Change Implementation Techniques for Creating a Sense of Urgency

Technique 2.56 Matrix Chart (M2)

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The Matrix Chart is a holistic/systematic approach to understanding one's own operation and how it compares with others. It involves understanding how changing one measure affects the measurement of others. It was developed in order to explain the relationships that exist between measures and to identify what drives change. This is essential to understanding the success of your organisation.

In order to identify those measures that are critical to your organisation, there is a need to look at the entire operation as a whole by

. Identifying the boundaries, inputs and outputs of the operation and developing a flow chart of the task and sub-processes; this is linked with an understanding of the groups, teams and individuals who play an important part in the organisation.

. Choosing the appropriate measures (NB: a leading indicator will provide information that is in anticipation of an action, while a lagging indicator will provide information on the results of an action)

. Grouping the measures, eg performance, cost, quality and safety, etc. Each of these large indicators will contain sub-measures. Training is a contributor to performance; and may include personal development with the outcome an increase in productivity. It is vital to collect accurate, suitable, consistent data/information on each measure, and realise the links between different measures. There are generally 3 types of measures, ie

i. the smallest value, eg costs

ii. the largest value, eg productivity

iii. a target value, eg training

It is important to identify what data type is appropriate for each measure.

. Both management and workers are involved

In evaluating the whole picture, the following questions need to be answered

. What does the performance data really mean?

. What are the interrelationships of the measures?

. Has one measure improved at the expense of other measure(s)?

One of the main problems plaguing any form of data presentation is that people find it difficult to extract meaningful information from tables of data. Instead of focusing on the data, we should pay more attention to the practices that drive performance as shown in the matrix chart analysis.

Designing a Matrix Chart

The matrix chart consists of a set of concentric circles ranging from the inner-most circle having a value of 1.0 to the outer-most circle which has a value of 0. The chart is broken up by spokes radiating from the center, with each spoke representing a measure. The target measure is 1.0. The better an operational performance is, the closer the results data point gets to the center of the chart (see template)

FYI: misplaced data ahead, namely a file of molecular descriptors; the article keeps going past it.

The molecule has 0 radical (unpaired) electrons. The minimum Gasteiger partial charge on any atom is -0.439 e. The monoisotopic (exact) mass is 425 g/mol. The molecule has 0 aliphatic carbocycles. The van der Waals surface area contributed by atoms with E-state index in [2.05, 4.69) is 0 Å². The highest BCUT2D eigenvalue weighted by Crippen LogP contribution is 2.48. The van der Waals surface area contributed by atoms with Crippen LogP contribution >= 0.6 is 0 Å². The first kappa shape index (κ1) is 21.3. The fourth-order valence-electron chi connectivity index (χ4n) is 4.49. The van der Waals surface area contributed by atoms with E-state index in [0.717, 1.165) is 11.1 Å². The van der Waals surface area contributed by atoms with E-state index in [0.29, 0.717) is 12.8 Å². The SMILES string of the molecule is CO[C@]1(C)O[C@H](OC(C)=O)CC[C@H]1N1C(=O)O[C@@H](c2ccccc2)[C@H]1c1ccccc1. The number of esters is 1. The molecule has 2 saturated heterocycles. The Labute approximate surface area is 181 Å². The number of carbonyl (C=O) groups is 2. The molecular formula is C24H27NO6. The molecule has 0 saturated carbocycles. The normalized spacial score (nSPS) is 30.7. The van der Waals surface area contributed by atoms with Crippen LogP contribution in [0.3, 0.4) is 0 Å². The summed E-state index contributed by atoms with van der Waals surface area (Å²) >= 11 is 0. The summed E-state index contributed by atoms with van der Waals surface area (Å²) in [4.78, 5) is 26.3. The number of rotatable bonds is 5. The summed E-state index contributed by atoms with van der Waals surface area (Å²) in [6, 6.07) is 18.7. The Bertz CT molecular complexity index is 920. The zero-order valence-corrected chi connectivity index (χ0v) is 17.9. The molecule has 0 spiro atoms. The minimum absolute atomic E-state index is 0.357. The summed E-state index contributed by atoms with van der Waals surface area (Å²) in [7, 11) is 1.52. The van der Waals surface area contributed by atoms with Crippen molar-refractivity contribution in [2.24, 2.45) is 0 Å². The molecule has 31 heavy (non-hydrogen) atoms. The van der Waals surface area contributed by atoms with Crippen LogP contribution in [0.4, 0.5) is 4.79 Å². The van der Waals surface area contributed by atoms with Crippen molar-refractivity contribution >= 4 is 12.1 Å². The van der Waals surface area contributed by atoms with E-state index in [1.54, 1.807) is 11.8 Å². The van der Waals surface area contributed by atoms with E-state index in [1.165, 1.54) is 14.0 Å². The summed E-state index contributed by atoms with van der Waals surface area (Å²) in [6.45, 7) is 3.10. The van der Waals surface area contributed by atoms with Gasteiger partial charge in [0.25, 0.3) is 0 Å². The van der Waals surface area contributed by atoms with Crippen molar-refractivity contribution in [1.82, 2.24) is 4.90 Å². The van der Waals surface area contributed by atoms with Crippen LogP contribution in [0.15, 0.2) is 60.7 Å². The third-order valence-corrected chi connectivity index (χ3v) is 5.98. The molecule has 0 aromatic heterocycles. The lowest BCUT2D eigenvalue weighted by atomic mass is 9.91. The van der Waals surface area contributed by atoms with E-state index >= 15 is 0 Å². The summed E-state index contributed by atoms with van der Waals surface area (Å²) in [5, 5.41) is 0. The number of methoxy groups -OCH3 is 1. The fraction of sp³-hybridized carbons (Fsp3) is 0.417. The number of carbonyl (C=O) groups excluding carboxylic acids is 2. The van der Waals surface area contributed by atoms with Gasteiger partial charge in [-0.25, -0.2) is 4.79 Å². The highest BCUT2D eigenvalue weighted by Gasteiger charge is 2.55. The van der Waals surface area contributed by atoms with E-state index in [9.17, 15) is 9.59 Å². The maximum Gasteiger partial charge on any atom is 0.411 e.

organisational development change management

Each ratio must be set up so that all resultant values always fall between 1.0 and 0.0. Though the data is normalised, the magnitude of the gap between the target and the comparable operation is always preserved

How to calculate and interpret the points

Largest value = operational data divided by benchmark

Smallest value = benchmark divided by operational data

Target value = benchmark - (benchmark - operational data) divided by benchmark

Each data point for an operation is calculated and the resultant points are plotted on their respective spokes in the charts. Once all the points are plotted, they are connected to each other by a solid line. What develops is a profile of how a specific operation relates to the measures used to describe the operation. Usually the profile is then shaded to indicate the relative area within the points. Better performance is indicated by less shaded area. The data points that are furthest from the center identify the major improvement opportunities.

Below are 2 examples. The first is from Toyota

organisational development change management

organisational development change management

The above chart shows that the organisation has good training numbers while the other indicators are average. Based on this, there is a need to understand how training is focused and why the benefits are not seen. The training may be focused on an area that has not been recorded as critical. Thus the need for training needs to be evaluated. The chart can be used to track trends within an organisation over time.

(sources: James Madigan, 1992; Toyota, 2006)

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